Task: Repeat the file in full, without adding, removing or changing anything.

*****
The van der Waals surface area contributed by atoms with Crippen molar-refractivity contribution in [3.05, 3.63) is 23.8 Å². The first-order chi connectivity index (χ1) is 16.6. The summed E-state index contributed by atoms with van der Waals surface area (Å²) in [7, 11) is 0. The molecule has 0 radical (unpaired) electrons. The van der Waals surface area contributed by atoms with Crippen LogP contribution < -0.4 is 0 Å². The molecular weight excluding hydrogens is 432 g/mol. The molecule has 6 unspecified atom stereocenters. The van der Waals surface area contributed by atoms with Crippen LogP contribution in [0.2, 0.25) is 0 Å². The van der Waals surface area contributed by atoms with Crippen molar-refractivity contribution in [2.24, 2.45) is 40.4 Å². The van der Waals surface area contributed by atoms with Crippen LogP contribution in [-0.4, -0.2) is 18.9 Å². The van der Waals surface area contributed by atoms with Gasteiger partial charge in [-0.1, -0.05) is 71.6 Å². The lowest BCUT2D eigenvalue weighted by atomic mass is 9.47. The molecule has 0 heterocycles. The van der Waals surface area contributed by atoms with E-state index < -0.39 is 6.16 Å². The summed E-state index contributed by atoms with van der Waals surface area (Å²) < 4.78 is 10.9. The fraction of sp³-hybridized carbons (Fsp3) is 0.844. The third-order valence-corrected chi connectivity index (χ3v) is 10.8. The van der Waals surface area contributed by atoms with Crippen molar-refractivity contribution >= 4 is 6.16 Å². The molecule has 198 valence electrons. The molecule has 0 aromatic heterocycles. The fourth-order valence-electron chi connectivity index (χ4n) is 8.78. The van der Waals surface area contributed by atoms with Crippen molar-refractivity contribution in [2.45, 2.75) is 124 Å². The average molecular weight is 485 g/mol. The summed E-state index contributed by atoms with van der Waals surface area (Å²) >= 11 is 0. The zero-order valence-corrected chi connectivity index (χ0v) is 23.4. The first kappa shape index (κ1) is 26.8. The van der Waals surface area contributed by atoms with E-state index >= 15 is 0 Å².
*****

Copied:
The van der Waals surface area contributed by atoms with Crippen molar-refractivity contribution in [3.05, 3.63) is 23.8 Å². The first-order chi connectivity index (χ1) is 16.6. The summed E-state index contributed by atoms with van der Waals surface area (Å²) in [7, 11) is 0. The molecule has 0 radical (unpaired) electrons. The van der Waals surface area contributed by atoms with Crippen LogP contribution < -0.4 is 0 Å². The molecular weight excluding hydrogens is 432 g/mol. The molecule has 6 unspecified atom stereocenters. The van der Waals surface area contributed by atoms with Crippen LogP contribution in [0.2, 0.25) is 0 Å². The van der Waals surface area contributed by atoms with Crippen molar-refractivity contribution in [2.24, 2.45) is 40.4 Å². The van der Waals surface area contributed by atoms with Crippen LogP contribution in [-0.4, -0.2) is 18.9 Å². The van der Waals surface area contributed by atoms with Gasteiger partial charge in [-0.1, -0.05) is 71.6 Å². The lowest BCUT2D eigenvalue weighted by atomic mass is 9.47. The molecule has 0 heterocycles. The van der Waals surface area contributed by atoms with E-state index < -0.39 is 6.16 Å². The summed E-state index contributed by atoms with van der Waals surface area (Å²) < 4.78 is 10.9. The fraction of sp³-hybridized carbons (Fsp3) is 0.844. The third-order valence-corrected chi connectivity index (χ3v) is 10.8. The van der Waals surface area contributed by atoms with Crippen molar-refractivity contribution >= 4 is 6.16 Å². The molecule has 198 valence electrons. The molecule has 0 aromatic heterocycles. The fourth-order valence-electron chi connectivity index (χ4n) is 8.78. The van der Waals surface area contributed by atoms with Crippen molar-refractivity contribution in [2.45, 2.75) is 124 Å². The average molecular weight is 485 g/mol. The summed E-state index contributed by atoms with van der Waals surface area (Å²) >= 11 is 0. The zero-order valence-corrected chi connectivity index (χ0v) is 23.4. The first kappa shape index (κ1) is 26.8. The van der Waals surface area contributed by atoms with E-state index >= 15 is 0 Å².